• Connect with Mutual Interests. Share your company values in your content and actions. These will help you connect with your ideal customer.
  • Listen to Your Audience. If you find you’re getting a lot of similar questions from your audience, it’s a sign you need to make some content around those questions. Don’t be afraid to survey them to find out what they need from you.
  • Use Emotional Language. Your audience found you online because they have a problem they need to solve. Their problem may be business as usual to you, but it’s something that’s a concern for them, and they want to feel like you understand where they’re coming from.
  • Appropriately Respond. Whether they’re leaving comments on your posts or their feedback shows they need something that hasn’t been addressed, make sure you respond.
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Building Credibility 

Have you ever noticed that “be yourself” seems to be the go-to advice for dating, brand building, and pretty much everything else? There’s a good reason for that, which all comes down to credibility. Your audience needs to be able to trust you, and you have to build credibility with them for that to happen. 

To Build Credibility: 

  • Be Authentically You. Being yourself is important because your audience knows when they see a faker. Share openly and honestly about your brand and what it stands for.
  • Don’t Sugarcoat Your Business. You don’t have to make your business overly attractive or acceptable to people who aren’t your ideal customers. Focus on sharing the truth about what you do with the people who need your product or services.
  • Don’t Undersell. You work hard, so don’t price your services cheaper than they should be or undervalue what you do. Part of being yourself is knowing your worth. 
  • Be Honest & Kind. Keep your messaging true to your company and what you do, and be nurturing and generous in the information you share.

Gaining Audience Trust

Once you’ve built your credibility, you can finally gain the trust of your audience. Think about trust in a relationship. You don’t just give it on the first date. That first date is probably in a neutral location because of how little trust justifiably exists. People earn trust over time through actions and authentic connection. The same is true for building trust with your audience. 

To Gain Your Audience’s Trust:

  • Be Respectful and Understanding. Show your audience you know where they’re coming from. Listen to their feedback.
  • Respond Quickly. If they come to you with a question, they respect your knowledge. Hiring a community manager to respond to their questions quickly can help you become their go-to source of information.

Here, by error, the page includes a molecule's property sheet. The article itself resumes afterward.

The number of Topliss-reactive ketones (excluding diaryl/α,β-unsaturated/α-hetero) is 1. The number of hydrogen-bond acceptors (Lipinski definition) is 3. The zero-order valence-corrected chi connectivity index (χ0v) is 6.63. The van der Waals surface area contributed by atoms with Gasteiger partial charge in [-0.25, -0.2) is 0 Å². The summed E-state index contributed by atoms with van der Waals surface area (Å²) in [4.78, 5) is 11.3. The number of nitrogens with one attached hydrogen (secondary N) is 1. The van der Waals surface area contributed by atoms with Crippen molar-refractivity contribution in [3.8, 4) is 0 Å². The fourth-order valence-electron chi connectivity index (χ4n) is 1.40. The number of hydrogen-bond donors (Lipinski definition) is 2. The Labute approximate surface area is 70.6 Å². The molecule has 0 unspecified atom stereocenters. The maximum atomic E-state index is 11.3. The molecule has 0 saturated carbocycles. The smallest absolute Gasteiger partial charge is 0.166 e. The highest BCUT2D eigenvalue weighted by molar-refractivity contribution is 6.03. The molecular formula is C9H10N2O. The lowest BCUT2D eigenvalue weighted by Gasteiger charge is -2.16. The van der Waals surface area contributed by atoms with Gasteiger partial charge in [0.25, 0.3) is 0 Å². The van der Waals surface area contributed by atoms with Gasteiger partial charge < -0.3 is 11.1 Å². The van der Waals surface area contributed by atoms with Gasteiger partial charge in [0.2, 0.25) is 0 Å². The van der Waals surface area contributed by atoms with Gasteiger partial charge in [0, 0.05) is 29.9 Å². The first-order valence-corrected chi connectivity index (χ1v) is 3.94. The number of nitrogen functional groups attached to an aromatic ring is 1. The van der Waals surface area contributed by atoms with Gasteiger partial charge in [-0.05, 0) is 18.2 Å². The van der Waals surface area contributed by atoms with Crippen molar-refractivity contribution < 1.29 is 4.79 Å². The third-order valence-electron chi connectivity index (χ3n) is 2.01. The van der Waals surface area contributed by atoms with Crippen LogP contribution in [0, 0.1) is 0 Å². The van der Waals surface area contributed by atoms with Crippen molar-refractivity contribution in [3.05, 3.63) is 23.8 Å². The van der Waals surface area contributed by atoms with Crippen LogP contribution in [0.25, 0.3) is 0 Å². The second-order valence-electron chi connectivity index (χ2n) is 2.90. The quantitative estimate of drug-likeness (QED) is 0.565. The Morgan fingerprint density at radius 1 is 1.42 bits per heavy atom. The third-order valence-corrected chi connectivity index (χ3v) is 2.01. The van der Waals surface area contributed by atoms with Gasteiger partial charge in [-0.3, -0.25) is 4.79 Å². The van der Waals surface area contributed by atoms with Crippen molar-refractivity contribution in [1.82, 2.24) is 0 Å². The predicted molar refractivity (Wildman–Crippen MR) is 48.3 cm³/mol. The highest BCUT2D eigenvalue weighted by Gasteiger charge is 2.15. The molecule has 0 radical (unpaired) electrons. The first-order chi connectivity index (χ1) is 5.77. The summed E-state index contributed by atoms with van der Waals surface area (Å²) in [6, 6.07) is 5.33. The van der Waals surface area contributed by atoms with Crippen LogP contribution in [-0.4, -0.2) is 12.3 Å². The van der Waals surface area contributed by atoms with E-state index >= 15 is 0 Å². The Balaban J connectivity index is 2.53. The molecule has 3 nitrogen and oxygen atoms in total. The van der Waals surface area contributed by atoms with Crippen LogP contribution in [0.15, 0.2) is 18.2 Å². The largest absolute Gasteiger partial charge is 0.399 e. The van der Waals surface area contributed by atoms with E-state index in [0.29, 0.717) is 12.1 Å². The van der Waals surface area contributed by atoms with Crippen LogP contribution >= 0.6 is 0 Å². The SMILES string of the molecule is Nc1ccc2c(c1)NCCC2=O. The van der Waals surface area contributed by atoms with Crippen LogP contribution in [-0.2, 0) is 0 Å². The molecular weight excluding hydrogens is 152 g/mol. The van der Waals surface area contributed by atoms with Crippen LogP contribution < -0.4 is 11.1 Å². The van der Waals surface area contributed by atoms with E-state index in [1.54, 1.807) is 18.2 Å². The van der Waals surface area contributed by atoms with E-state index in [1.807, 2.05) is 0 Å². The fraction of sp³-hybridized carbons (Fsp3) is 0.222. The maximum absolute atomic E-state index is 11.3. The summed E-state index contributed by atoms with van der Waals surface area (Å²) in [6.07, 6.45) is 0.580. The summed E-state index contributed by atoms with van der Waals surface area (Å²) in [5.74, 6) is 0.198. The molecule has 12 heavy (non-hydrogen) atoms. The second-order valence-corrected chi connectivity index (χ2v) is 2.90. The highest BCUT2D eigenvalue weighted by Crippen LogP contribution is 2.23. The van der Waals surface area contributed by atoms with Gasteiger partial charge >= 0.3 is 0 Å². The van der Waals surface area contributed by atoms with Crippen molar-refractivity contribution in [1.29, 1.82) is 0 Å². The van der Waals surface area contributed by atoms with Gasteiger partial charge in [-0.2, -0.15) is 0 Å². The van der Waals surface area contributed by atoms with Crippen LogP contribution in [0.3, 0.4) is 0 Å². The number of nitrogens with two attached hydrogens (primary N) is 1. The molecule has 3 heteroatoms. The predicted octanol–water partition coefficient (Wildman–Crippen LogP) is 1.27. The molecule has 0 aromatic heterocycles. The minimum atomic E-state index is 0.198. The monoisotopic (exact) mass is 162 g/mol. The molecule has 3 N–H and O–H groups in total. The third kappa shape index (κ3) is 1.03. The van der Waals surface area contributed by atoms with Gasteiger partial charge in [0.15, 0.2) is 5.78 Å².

• Be Consistent. Make content consistently by following an editorial calendar and regularly responding to questions and comments (including those on social media). 
  • Backup What You Say with Actions. Anyone can hop on the internet and say whatever they want. The brands that do what they say they’re going to do are the ones people trust.
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Succeeding with First Impressions

Now, back to the first date. It’s your one shot to make a good first impression. The same is true for your company’s content. So, how do you get your audience to return after the first impression?

Ask for Continued Interaction

Encourage your audience to comment on your posts, follow you on social media, and sign up for your newsletter. Make it clear that you have more content on the way to answer their questions, and they won’t want to miss it. 

When creating your editorial calendar, think about how to make one post into a series. It will get your audience to keep coming back to learn more. 

Link to your older posts in your newer posts where appropriate, and continue to give your audience more reasons to stay on your site and learn more about your brand.

Using Calls to Action After Trust is Built

After you’ve built trust with your audience, they’re more likely to follow your calls to action. So don’t worry about selling in your posts. Instead, focus on giving your audience more valuable information. 

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Not many customers purchase after reading one blog post. Focus on putting your calls to action where you’ve already built trust. A newsletter is a great place for that. Those subscribers are already interested in what you do, and they trust you with their email addresses. They’re more likely to follow a call to action than a casual blog reader.

Follow Up & Reach Out 

When you receive questions or comments from your audience, respond quickly, and follow up later to see how they’re doing. Ask if they need more help or how applying your advice went for them. Follow-up shows that you care about how they’re doing and that they aren’t just nameless followers to you. It shows your brand truly cares and can be a game-changer in building trust.

Get the Second Date

Every business can and should use marketing, but it’s not all created equal. Your audience wants authenticity and a connection before they open their wallets. Taking the time to make a good first impression is the first step to building customer loyalty and mutually beneficial relationships.

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Intro to Amazon Non-endemic Advertising: Benefits & Examples



Intro to Amazon Non-endemic Advertising: Benefits & Examples